It’s 4 am and I’m alone at a Dymon Storage facility in Ottawa, Ontario, Canada. Storage facilities like this have been springing up like mushrooms throughout the Western world for the last few decades. Dymon has eight locations in Ottawa alone, and that’s just one firm’s locations in one city. There must be hundreds of thousands of them throughout Europe and North America.
Indigenous people generally have few possessions, but consider the ones they have to be very valuable because they are mostly hand made and a great deal of time, skill and love goes into making them. We, on the other hand, have so many mass produced possessions that we don’t know what to do with them, so we put them into storage facilities like this one.
I’m on the third floor of the building and there are maybe a couple of hundred storage units on this floor. Same again on the floor below me. There’s a grid of corridors with hundreds of storage pods leading off them, protected by hundreds of identical metal shutters. The whole thing is bathed in soft, uniform white light, it’s very quiet, and the atmosphere reminds me of the back room of an undertaker’s parlour, the part the public never sees, where the bodies lie on identical metal shelves. Maybe this where our civilisation goes to die?
I’m not usually up and about at 4am, but I’m here trying to sort out our stuff, the stuff we put into storage in Canada before moving to the Isle of Man. We dithered for months trying to decide whether to give it away, dump it or ship it to the Isle of Man, and in the end we decided to do all three: give some of it away, dump some of it and ship the rest. So I’m here sorting it out.
Back home it’s 9am, but here it’s 4am, I’m still running on Isle of Man time, hence the unearthly hour. I’m the only human being in the building. In earlier times, there would probably have been a custodian or nightwatchman, but now with the march of progress, s/he has been replaced by a central computer which controls all the building’s functions. Being the only person in the building at 4am plays strange tricks with the computer’s algorithms. It is programmed to assume that if nobody presses any buttons anywhere in the building for half an hour, the building is empty and it should switch off the lights to save energy. So every half an hour, all the lights go off and I have to walk to the elevator in the dark and press an elevator button to signal to the computer that I’m still here and it should switch the lights back on again (there are no human-controlled light switches). A real custodian wouldn’t have made that mistake: he would know that human beings don’t just disappear.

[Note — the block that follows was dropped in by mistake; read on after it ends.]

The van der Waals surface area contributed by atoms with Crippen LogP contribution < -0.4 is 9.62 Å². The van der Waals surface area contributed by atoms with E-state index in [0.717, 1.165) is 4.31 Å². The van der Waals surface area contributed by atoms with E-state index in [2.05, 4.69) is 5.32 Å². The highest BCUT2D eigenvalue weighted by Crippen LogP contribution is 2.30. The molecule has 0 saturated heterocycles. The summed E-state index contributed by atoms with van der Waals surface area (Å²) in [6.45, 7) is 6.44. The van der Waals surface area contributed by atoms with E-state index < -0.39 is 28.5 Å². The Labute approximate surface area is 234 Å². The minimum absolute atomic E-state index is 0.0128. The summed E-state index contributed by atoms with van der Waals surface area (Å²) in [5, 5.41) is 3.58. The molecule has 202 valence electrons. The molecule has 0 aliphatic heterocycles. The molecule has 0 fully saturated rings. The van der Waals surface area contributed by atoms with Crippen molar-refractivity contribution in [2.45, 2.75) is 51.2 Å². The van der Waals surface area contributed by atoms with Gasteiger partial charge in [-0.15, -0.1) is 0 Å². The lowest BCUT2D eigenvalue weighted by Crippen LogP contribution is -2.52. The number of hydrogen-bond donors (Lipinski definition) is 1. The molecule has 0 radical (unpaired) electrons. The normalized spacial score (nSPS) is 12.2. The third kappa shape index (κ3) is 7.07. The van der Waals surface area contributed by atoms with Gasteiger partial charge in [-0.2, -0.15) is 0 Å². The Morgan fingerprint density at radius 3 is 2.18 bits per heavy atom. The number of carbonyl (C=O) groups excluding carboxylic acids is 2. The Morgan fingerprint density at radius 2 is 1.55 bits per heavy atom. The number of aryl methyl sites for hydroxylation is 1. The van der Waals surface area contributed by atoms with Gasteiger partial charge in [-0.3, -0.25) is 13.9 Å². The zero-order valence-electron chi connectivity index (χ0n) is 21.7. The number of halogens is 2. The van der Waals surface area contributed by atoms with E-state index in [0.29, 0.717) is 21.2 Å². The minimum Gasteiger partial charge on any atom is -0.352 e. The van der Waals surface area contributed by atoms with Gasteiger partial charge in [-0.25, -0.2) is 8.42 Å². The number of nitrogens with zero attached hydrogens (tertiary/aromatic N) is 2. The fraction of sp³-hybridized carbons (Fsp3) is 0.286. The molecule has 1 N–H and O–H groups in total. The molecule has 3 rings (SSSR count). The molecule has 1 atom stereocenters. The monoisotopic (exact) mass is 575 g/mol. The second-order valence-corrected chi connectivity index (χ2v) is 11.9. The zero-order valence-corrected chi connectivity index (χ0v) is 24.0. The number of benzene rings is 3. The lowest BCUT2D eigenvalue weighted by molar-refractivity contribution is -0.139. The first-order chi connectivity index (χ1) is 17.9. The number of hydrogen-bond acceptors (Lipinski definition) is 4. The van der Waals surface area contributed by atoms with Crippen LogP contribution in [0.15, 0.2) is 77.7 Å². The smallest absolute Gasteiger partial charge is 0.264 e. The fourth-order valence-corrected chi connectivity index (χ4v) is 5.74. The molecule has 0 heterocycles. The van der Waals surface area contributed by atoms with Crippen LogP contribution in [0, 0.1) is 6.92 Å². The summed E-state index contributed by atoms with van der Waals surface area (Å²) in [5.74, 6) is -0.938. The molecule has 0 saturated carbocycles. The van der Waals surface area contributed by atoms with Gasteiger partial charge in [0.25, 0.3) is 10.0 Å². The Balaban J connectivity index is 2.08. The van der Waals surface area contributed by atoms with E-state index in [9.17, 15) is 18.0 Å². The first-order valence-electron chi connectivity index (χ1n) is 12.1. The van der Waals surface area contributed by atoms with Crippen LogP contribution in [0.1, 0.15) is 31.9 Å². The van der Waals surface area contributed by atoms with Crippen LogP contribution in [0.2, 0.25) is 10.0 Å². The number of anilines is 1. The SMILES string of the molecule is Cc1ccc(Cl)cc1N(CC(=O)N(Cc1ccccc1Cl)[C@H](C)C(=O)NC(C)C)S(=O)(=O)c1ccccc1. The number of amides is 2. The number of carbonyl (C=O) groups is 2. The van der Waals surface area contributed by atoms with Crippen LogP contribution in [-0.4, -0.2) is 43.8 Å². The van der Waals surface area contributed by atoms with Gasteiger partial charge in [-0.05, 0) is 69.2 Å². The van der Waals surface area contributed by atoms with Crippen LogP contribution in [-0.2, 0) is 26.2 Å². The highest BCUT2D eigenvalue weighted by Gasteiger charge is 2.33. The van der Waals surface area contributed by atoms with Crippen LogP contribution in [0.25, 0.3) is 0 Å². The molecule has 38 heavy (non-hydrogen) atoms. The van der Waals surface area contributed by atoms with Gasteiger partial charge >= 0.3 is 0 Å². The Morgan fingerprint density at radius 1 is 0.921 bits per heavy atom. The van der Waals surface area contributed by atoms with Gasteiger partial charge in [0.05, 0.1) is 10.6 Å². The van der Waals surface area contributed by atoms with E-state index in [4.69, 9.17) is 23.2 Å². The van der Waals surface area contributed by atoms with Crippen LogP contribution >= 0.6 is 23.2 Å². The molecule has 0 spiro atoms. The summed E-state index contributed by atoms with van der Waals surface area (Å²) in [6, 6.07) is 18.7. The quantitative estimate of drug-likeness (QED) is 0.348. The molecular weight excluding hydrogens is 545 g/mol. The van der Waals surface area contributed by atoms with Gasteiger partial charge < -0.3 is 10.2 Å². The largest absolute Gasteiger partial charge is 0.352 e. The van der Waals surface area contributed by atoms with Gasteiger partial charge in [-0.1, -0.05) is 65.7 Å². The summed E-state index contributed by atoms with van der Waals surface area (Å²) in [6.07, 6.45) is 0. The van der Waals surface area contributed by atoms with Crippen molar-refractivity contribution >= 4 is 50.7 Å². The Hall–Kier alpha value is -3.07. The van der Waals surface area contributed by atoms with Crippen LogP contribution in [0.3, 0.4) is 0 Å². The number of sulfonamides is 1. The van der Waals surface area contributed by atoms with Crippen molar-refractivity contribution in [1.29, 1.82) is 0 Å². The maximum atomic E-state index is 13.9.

So I’m sitting in my storage pod surrounded by the debris of nine wasted years in Ontario: photograph albums, a wedding dress, Christmas tree ornaments made at school by the kids, the obligatory six years of tax papers, you know the sort of thing. Then my mind starts to play strange tricks on me. Do the things in this storage facility know they have been abandoned by their owners? Are they, in some way, sentient? Do they have souls? Stupid questions I know, but that’s what you do when you’re three thousand miles from home, lonely and jet lagged to hell and in one of the world’s most unlikely buildings with only a dysfunctional computer for company. You think stupid thoughts.
I know a tax return doesn’t have a soul – that would be absurd – but how about something more personal like a wedding dress? And what happens if, over the years, the two people who got married drift apart, maybe separate, maybe find other people to be with? Does the wedding dress lose its soul and become just an ordinary piece of fabric again – does it stop being special?
My contract with the storage company says that if I stop paying the rental on the unit, after 30 days the company has the right to clear out the unit and dispose of the stuff. I expect that happens quite a lot. You can’t bear to part with your stuff, but you have nowhere else to put it, so you put it into storage intending to come back for it. But that time never comes, and you get busy with other things, lose interest in it, run out of money, get sick, maybe even die, and then the junk removal people come and take it away. If things have souls, that must be the biggest possible disappointment – being abandoned by your owner.
I wonder what is behind those hundreds of other steel shutters which line the corridors of the building. Drugs, guns, cash, stolen goods, dead bodies, God knows what all could be in there. But mostly I expect it’s just stuff like mine, of sentimental value to the owner but little use or interest to anyone else.
Slaynt vie, bea veayn, beeal fliugh as baase ayns Mannin